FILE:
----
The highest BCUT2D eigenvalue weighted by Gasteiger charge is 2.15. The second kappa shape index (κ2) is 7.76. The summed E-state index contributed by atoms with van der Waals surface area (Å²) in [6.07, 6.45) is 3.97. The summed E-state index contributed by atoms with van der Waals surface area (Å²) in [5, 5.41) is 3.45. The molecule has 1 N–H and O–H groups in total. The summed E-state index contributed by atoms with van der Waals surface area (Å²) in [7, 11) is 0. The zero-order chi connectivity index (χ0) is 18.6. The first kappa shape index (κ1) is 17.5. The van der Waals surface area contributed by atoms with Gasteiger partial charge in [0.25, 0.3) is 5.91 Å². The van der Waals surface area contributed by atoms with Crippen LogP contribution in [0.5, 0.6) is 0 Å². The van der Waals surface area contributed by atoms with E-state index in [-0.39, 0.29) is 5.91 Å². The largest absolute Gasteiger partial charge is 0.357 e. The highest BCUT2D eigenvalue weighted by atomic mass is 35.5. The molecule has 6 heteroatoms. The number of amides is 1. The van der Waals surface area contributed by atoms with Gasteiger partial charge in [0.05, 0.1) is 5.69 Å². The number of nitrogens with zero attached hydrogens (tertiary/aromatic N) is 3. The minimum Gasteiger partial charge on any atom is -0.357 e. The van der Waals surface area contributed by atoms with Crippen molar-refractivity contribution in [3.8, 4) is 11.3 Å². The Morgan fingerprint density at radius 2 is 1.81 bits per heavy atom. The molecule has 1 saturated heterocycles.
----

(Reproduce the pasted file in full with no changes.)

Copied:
The highest BCUT2D eigenvalue weighted by Gasteiger charge is 2.15. The second kappa shape index (κ2) is 7.76. The summed E-state index contributed by atoms with van der Waals surface area (Å²) in [6.07, 6.45) is 3.97. The summed E-state index contributed by atoms with van der Waals surface area (Å²) in [5, 5.41) is 3.45. The molecule has 1 N–H and O–H groups in total. The summed E-state index contributed by atoms with van der Waals surface area (Å²) in [7, 11) is 0. The zero-order chi connectivity index (χ0) is 18.6. The first kappa shape index (κ1) is 17.5. The van der Waals surface area contributed by atoms with Gasteiger partial charge in [0.25, 0.3) is 5.91 Å². The van der Waals surface area contributed by atoms with Crippen LogP contribution in [0.5, 0.6) is 0 Å². The van der Waals surface area contributed by atoms with E-state index in [-0.39, 0.29) is 5.91 Å². The largest absolute Gasteiger partial charge is 0.357 e. The highest BCUT2D eigenvalue weighted by atomic mass is 35.5. The molecule has 6 heteroatoms. The number of amides is 1. The van der Waals surface area contributed by atoms with Gasteiger partial charge in [0.05, 0.1) is 5.69 Å². The number of nitrogens with zero attached hydrogens (tertiary/aromatic N) is 3. The minimum Gasteiger partial charge on any atom is -0.357 e. The van der Waals surface area contributed by atoms with Crippen molar-refractivity contribution in [3.8, 4) is 11.3 Å². The Morgan fingerprint density at radius 2 is 1.81 bits per heavy atom. The molecule has 1 saturated heterocycles.